“THOUGH SHE BE LITTLE, yet she is fierce,” Shakespeare wrote of Hermia in Midsummer Night’s Dream. It would be an apt description of Mira Tweti, a 5-foot, 2 1/2-inch, 108-pound animal-welfare writer and Zen nun who’s probably the best friend any bird—captive or wild—could ever have. Tweti’s exposé of the parrot trade industry, Of Parrots and People: The Sometimes Funny, Always Fascinating, and Often Catastrophic Collision of Two Intelligent Species, published this fall, is rattling bird breeders across the country— maybe the world—and challenging parrot owners to reconsider the wisdom of keeping a caged companion.
“This book, I think, will drive bird breeders to violence,” Tweti says matter- of-factly. “I’ve had breeders tell me that it’s all lies—and that I hadn’t said all the good things they’ve done. Like what? That they’re keeping the ‘stud books’ on parrots? Stud books are for horse breeders. That has nothing to do with keeping parrot species alive.”
Tweti (yes, it’s her real name, pronounced “tweety”) didn’t set out to be an animal advocate, it just evolved. She’s an award-winning journalist—an occasional contributor to Tricycle—and a filmmaker. Her investigative writing for the Los Angeles Times has helped change legislation in California on cat declawing and treatment of animals in pet stores, and was instrumental in the passage of the 2003 “baby bird bill” that prevents pet shops from selling unweaned birds. Tweti’s thirtyminute film, Little Miss Dewie: A Duckumentary, about an Indian Runner duck she rescued, is making the rounds on the festival circuit, sure to open eyes to the challenges facing our web-footed friends. She’s expanding Dewie to an hour-long version that will include footage on gavage, the abusive force-feeding of geese to make paté de foie gras. Then, too, there are book signings for her children’s book, Here, There, and Everywhere, for which Jane Goodall wrote the foreword. Most of the proceeds from the book are going toward parrot rescue, avian welfare, and animal protection.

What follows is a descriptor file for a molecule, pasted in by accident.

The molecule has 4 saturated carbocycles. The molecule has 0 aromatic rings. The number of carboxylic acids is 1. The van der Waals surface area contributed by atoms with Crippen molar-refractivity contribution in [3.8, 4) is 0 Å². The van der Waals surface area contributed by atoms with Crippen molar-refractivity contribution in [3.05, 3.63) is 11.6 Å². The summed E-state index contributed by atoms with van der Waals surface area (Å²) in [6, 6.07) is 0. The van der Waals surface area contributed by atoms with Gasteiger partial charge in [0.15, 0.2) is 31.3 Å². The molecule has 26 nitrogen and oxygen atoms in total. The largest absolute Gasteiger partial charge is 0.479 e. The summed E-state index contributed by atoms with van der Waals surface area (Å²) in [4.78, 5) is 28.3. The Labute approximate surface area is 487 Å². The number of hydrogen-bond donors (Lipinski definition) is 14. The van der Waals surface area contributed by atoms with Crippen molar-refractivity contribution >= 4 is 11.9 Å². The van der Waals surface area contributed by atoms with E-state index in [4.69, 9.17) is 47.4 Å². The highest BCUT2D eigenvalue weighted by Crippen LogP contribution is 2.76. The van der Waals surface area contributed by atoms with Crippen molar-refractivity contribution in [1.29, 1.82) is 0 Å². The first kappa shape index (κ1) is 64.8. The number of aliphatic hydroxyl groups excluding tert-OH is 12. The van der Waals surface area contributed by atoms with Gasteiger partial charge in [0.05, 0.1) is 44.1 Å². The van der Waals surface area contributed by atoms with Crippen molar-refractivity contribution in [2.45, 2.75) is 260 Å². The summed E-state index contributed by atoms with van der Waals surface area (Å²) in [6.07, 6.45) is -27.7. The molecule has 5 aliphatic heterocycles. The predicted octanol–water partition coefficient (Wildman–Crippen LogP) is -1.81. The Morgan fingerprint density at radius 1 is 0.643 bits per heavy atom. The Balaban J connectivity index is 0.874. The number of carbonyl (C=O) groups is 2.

Untold number of pet parrots like Tweti’s adopted lorikeet ZaZu are abandoned each year when owners find out they’re as demanding to raise as rambunctious toddlers. Photo © Mira Tweti
Through it all, Tweti remains Reverend Tam Xa, an ordained dharma teacher in the Vietnamese Zen tradition. Appropriately enough, her dharma name means “giver of lovingkindness.” But if you’re thinking of lovingkindness practice as warm and fuzzy, think again. Tweti’s a fearless and super-articulate dharma warrior, fighting for the rights and preservation of the 350 or so species under the parrot flag. Her passion extends to all creatures: she’s been a vegan for over four years. (If you aren’t at least vegetarian, don’t ask her to dine unless you’re ready for her to eviscerate every excuse you have for eating flesh. “I can’t even look at chicken on a plate,” she says with a shudder.)
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